Standing Out Without Going Overboard

Unconventional traits can hurt your career. Use them to your advantage instead.

Most workplaces expect employees to function in a narrow range: mildly cheerful but not excessively so, sadness and anger certainly being verboten. Your viewpoints must be politically correct. Dress must be middle-of-the-road except in artsy workplaces.

But what if you're not middle-of-the-road? Don't assume that your only choice is to squash yourself into the conformity box. Rather, use your unique qualities to your advantage:

You're aggressive. In most workplaces, people who cross over the line from assertiveness to aggressiveness get shot down, often via quiet subterfuge. Antidotes: volunteer for projects requiring aggressiveness, such as cold calling. Get on a committee with people who don't mind or even value your aggressiveness. Don't assume that other aggressive people will value that trait in you; sometimes, they demand being the Alpha.

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Or work on solo projects, for example, writing a report for which your aggressiveness in digging up information is unlikely to annoy anyone.

You're quiet as a nun. It's true that in America, splashy sells and squeaky wheels get grease, but quiet competence can also prevail. If you're uncomfortable speaking up at meetings, e-mail your ideas to staff. If you can't make yourself utter those self-promoting elevator speeches, find a champion willing to sing your praises.

Also, keep a log of your accomplishments so that at review time, you can send it to your boss along with a note that says, "Perhaps you might find this useful in writing your evaluation."

You look unconventional. Whether it's fashion-fast-forward or the grunge look (complete with purple hair streak and nose pierce,) you prefer the edgy to the mainstream. The same eccentricity that might hurt your career if displayed on your body might be deemed pleasantly quirky when adorning your cube décor: an avant-garde poster, a wild rug, even your pet tarantula (in a terrarium, please). And, of course, it may be comforting to remind yourself that, after work, you can look as (ahem) innovative as you like.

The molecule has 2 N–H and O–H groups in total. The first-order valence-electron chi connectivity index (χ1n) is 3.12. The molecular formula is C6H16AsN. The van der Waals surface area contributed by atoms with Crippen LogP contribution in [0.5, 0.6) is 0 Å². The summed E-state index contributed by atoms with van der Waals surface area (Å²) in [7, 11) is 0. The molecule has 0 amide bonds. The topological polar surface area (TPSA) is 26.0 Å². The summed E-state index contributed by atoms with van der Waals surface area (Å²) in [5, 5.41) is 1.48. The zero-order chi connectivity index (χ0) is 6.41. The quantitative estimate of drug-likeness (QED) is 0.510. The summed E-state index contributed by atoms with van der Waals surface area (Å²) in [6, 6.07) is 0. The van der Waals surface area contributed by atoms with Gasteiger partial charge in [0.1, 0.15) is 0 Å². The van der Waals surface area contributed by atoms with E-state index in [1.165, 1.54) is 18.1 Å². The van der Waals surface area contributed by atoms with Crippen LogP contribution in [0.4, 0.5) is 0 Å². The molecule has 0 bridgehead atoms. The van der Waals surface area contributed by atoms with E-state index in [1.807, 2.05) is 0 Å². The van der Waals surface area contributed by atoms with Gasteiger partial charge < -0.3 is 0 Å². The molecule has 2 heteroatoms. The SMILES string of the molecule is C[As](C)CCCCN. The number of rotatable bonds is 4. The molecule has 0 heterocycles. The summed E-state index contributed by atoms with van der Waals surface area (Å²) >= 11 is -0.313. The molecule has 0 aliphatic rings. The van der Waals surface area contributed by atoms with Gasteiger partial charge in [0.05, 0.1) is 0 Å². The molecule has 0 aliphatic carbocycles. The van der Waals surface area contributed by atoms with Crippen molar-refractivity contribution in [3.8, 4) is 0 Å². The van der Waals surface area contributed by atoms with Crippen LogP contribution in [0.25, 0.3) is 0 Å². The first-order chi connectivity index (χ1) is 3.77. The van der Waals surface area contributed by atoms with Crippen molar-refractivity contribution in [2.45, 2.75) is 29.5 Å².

You're passionate about your politics or religion. If so, it can be difficult to not hold forth at work. You can usually avoid reprisals if your views are politically correct. If not, you might get away with a brief and infrequent comment as long as you're sensitive to whether your listener is offended. If so, stop immediately -- the workplace isn't for proselytizing. Avoid decorating your workspace with signs that might easily offend, for example, "Anybody but Bush" or "Anybody but Hillary."

You're proud of your race, gender, or sexual orientation. That's okay but you don't want to be known as someone who plays the race, gender, or sexual-orientation card to obtain unfair advantage. There's nothing wrong, however, with making such tactful suggestions as, "Based on my contacts in the Latino (or whatever) community, I suspect that Susan's marketing idea might work better than Tom's, or there might even be a third possibility (Insert your idea)."

You're entrepreneurial. Your boss may value your being an intrapreneur, so trot out a few of your ideas. However, such ideas often are rejected because they divert time and money from higher priority projects. If your next few intrapreneurial ideas are nixed, you probably need to back off, and if that frustrates you too much, it may be time to seek a more intrapreneurial boss or to take the risk of self employment. See Entrepreneur's Guide to Success for advice on starting your own business.

Marty Nemko
Contributing Columnist,